The demonstration at the Scottsdale-based company's annual conference was performed by Taser International Chairman Tom Smith, and his brother, CEO Rick Smith, who says the device will become the new standard for police officers who want greater tactical abilities.
The device is the first new stun gun Taser International has introduced since 2003.
Older Taser stun guns, in use by 14,200 law enforcement agencies throughout the United States, have to be reloaded after one shot, which can be a problem for an officer who has missed a target or has more than one suspect to subdue.
"This is as big a step as when firearms went from a muzzle loader to the revolver," Rick Smith said later. "If I was a cop I'd want to carry one."
The new stun gun costs $1,799, compared with $799 for the older model, though Smith said law enforcement agencies could trade in their older ones for credits worth $300-$800.
He said the devices are in line with the costs of other law enforcement tools, and that Taser hopes law enforcement agencies can tap federal stimulus funds.
He said the device will be available to law enforcement agencies in late August. Officers at the conference will receive free ones provided they pass an operating test.
Like the older models, the new stun gun shoots two barbed wires that deliver about 6 watts of electrical current for several seconds, temporarily immobilizing people from a distance. Only the new device has three sets of wires.
The device, which can hit people up to 35 feet away, looks like a bulky gun but weighs less than two pounds. It's about 2.5 inches wide and seven inches tall.
While the new Taser stun gun can be used against three people, it also can target the same person more than once. Smith said each barb would deliver a separate shock.
The device also will allow for greater accountability because it has sensors that measure each discharge, Smith said, and that data can then be downloaded and analyzed.
Human rights groups contend Tasers cause heart attacks. Taser spokesman Steve Tuttle said the company has won 96 of 97 wrongful-death and product liability lawsuits filed against it and is appealing after being found 15 percent responsible in the one suit it lost.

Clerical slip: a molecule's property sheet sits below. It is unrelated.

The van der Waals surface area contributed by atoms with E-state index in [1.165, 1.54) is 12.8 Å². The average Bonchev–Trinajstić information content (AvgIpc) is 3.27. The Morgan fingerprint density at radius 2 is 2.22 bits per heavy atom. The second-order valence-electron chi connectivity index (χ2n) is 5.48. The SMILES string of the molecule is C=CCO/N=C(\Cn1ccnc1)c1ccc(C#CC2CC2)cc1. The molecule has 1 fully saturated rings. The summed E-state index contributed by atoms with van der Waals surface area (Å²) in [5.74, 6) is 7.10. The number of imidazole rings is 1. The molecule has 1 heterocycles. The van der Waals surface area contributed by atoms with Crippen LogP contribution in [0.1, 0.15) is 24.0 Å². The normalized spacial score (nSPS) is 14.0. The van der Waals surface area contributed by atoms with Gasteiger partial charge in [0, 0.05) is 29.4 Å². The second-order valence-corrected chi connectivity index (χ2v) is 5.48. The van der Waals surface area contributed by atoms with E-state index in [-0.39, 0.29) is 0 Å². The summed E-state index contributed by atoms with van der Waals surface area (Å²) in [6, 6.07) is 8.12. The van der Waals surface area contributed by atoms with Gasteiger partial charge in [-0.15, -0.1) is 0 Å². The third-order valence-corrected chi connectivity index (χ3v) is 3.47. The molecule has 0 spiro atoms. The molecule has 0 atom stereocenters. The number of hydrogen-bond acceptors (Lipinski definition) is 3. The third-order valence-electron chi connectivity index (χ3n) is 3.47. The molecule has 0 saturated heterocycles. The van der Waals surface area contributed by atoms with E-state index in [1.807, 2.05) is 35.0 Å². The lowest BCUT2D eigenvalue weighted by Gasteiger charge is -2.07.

Amnesty International says 351 people in the U.S. died after they were shocked with Tasers, and that in 50 of those cases, medical examiners cited a link between Taser shocks and death.
Curt Goering, deputy executive director of Amnesty International USA, said while he hasn't been able to fully examine the new mode Taser, it raises concerns.
"The new models will likely fuel the controversy about the potential lethality or abuse because there's potential for repeat Tasings," he said.
He said his organization generally supports the development of non-lethal force for police agencies but that officers are using Tasers far too often. "The threshold for use of force is often lower, so police are using these weapons in situations where the operation of a firearm would never be justified," he said.
Smith said Tasers are saving the lives of suspects across the country and saving police departments money that would have gone for workers' compensation for injured officers and litigation stemming from the use of firearms.
"It's just one of those things that unfortunately, Amnesty is more about what they're against than what they're for," he said. "We are the new technology — it's splashy because of the electricity, you can make it scary. And I'm really disappointed they haven't taken a more constructive approach."
Fred Cheatham, an officer with Escondido police in California, said he thinks the new Tasers seem too bulky but that he would appreciate being able to fire the device three times without reloading.
"I can see a lot of applications for that," he said.
"I can see a lot of applications for that" sounds a lot like "I'm going to be using this often".